The Payback system, first introduced with WWE 2K19, provides ways for wrestlers to come back into a match should they fall behind. There are minor and major Paybacks, including moves like "playing possum," performing a "reversal," or even pulling off something outlandish, like spitting green mist (Great Muta-style!) or executing a quick finishing move.

But for WWE 2K20, there are some new Payback moves that take away from the realism of wrestling match-ups. Fans might like some of their effects, but their addition — in comparison to more realistic comeback techniques — are rather questionable. For instance, "Stone Cold" Steve Austin is able to turn entirely metal. This makes him immune to damage for a short period of time. Most fans agree that liquid metal is best left to the Terminator movies, not the wrestling ring.

But then it gets really weird. Ghoulish hands can pop out of the ground, grabbing an opponent and making them easy prey for your wrestler. Visual Concepts should've just had someone like Bray Wyatt or Undertaker come out from under the ring to grab them instead.

WWE 2K20's downloadable content took a turn for the worse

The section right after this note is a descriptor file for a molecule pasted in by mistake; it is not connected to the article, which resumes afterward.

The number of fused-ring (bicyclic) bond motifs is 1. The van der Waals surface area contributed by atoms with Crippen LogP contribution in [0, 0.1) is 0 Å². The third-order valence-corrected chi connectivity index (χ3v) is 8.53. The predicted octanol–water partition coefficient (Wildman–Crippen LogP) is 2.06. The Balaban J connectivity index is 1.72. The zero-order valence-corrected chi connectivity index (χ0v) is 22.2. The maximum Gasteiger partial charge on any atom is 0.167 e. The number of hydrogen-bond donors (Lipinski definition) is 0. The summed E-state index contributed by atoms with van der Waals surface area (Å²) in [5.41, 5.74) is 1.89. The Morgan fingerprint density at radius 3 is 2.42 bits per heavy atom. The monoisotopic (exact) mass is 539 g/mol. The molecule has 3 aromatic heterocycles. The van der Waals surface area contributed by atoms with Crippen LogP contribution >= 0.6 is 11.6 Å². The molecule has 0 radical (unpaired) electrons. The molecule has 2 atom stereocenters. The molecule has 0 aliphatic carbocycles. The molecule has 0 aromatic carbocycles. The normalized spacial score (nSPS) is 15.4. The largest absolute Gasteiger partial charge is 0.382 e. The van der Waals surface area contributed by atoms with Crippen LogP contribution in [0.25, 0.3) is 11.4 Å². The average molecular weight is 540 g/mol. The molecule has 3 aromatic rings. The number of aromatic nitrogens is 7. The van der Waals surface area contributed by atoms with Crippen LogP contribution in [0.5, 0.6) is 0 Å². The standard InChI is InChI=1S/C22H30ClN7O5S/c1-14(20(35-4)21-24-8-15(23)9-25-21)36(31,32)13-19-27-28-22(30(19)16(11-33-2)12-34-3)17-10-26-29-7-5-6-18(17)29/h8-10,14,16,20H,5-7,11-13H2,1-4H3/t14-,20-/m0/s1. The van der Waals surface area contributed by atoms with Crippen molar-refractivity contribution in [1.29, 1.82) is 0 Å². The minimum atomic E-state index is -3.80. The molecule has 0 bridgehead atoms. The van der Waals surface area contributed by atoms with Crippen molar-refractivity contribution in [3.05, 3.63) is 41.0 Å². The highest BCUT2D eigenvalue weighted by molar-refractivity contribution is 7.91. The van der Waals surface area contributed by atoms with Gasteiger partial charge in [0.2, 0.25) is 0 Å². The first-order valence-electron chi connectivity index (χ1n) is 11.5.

In the past, WWE games loaded their Season Pass programs with additional superstars, including legends and up-and-comers from NXT. WWE 2K19's season pass featured favorites like Ricochet, Ric Flair ("WHOO!"), and Candice LeRae. But like the Payback system, this year's downloadable content took a weak turn. The WWE 2K20 "Originals" pack consists of four content drops, including the just-released Bump in the Night featuring Bray "The Fiend" Wyatt. While it does feature its own WWE Showcase to go through and new Towers to challenge, its gimmick gets old very quickly.

The downloadable content package includes four fantasy arenas, along with "spooky" versions of superstars like "Fed-Up" Sheamus and "Wicked" Aleister Black. However, they look absolutely ridiculous in Halloween form. Black, for example, resembles something from our nightmares, like a White Walker or a photo negative gone horribly, horribly wrong.